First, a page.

City invests $450,000 in campaign for Seattleites to move to Spokane
SPOKANE, Wash. — The City of Spokane is banking on a nearly half million dollar campaign to bring more people and businesses to the Lilac City. If all goes according to plan, the “Hacking Washington” campaign will get westsiders to move to Spokane.
City official Julie Happy told KXLY she believes the campaign could spur the local economy, but it’s costing $450,000 in the process.
The campaign’s website compares Spokane’s average 19-minute commute and lower commercial lease rates to Seattle’s gridlock traffic and soaring cost of living — in hopes of getting businesses to set up their second headquarters here, keep local students in the area by adding jobs and bring westsiders who used to live in Spokane back.
Local business owner Ramsey Pruhnic is a Spokane native, but said he had to move to Seattle after graduation to find work relating to what he studied in college. Pruhnic and his wife Amy lived in the Emerald City for five and a half years before moving back to Spokane.
“There was just a lot of transition. It felt like everybody was in transition all the time and so no one really seemed like they settled in, or it took a long time for people to settle in,” Pruhnic said. “So, you know, that’s what we missed about Spokane. We missed the community, we missed kind of that feeling of home, if you will.”
The couple now owns Hello Sugar, a made-to-order donut shop in Kendall Yards. Pruhnic also told KXLY he runs an advertising agency and is working to bring more national companies and employees from across the region to Spokane.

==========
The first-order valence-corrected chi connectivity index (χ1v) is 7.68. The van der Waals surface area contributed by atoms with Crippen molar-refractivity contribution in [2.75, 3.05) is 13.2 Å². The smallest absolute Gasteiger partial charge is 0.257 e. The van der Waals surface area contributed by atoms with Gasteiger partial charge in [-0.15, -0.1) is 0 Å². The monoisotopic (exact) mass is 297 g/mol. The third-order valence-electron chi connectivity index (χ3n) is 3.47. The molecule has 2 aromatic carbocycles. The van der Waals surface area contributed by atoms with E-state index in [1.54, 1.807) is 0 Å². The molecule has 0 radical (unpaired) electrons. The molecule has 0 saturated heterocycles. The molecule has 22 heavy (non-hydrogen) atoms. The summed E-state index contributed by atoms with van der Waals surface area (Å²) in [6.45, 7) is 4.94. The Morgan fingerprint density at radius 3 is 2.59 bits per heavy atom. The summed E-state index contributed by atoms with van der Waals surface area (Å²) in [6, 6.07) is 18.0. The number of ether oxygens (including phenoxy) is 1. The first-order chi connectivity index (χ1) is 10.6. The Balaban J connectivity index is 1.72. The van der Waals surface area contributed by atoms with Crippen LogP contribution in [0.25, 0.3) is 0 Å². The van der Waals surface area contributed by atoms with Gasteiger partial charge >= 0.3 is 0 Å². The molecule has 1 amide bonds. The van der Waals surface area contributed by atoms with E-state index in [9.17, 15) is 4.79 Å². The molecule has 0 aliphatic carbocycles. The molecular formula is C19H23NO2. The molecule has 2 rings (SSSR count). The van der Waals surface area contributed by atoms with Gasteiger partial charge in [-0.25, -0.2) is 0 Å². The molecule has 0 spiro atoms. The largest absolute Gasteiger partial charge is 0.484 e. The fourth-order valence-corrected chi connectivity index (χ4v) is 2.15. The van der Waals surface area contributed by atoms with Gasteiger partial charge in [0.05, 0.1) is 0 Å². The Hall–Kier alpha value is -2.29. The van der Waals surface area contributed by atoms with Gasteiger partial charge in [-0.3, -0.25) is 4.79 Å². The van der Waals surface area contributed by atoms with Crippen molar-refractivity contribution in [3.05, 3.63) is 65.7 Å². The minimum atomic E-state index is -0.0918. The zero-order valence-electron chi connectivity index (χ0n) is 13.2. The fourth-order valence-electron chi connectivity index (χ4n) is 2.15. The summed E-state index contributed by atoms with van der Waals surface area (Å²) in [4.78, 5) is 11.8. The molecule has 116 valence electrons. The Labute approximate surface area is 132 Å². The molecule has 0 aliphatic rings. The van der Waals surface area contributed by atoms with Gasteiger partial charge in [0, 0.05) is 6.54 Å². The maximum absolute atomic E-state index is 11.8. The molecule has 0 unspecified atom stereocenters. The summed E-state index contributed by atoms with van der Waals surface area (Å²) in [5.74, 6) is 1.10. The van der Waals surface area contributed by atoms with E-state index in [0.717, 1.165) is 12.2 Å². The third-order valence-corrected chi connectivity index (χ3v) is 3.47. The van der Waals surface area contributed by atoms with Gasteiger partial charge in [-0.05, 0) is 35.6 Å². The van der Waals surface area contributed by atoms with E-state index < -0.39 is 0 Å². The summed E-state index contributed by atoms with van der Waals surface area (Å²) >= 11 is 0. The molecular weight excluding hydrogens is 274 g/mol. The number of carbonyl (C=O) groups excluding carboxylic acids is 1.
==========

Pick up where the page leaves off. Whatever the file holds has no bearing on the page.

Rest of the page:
“Spokane just has a bad rap and we saw that when we lived in Seattle and I think it’s, you know, it’s not deserved,” Pruhnic said. “Spokane doesn’t have some of the other challenges these big markets have in terms of cost of living for a starter home or commute times.”
The city is looking to capitalize on that and create more stories like Pruhnic’s.
“If you’re from Seattle or outside of Spokane, you don’t think there’s really anything good east of the mountains,” Happy said. “There’s this you know, stigma about what Spokane may be and this was just to show, in kind of a passive way, all the really cool things that happen in Spokane, without saying ‘Spokane.”
Some locals, like Pat Klumb, are not happy about the idea. Klumb is concerned if more people move to Spokane, the Lilac City may turn into the Emerald City with overgrowth and heavy traffic.
“I want more people to enjoy Spokane, I’m not necessarily sure I want more people here,” Klumb said. “Even in Spokane, we do have little traffic issues and I’ve been to the westside and it takes you 45 minutes to go ten miles. I don’t really care for that to happen here.”
Happy believes more people in Spokane would boost the economy, if businesses set up shop here and provide jobs to local students. Pruhnic said if that were the case years ago, he would’ve never left home for the Seattle.
“There was just a lot of transition. It felt like everybody was in transition all the time and so no one really seemed like they settled in, or it took a long time for people to settle in,” Pruhnic said. “So, you know, that’s what we missed about Spokane.”
The “Hacking Washington” campaign will run until December 2019.
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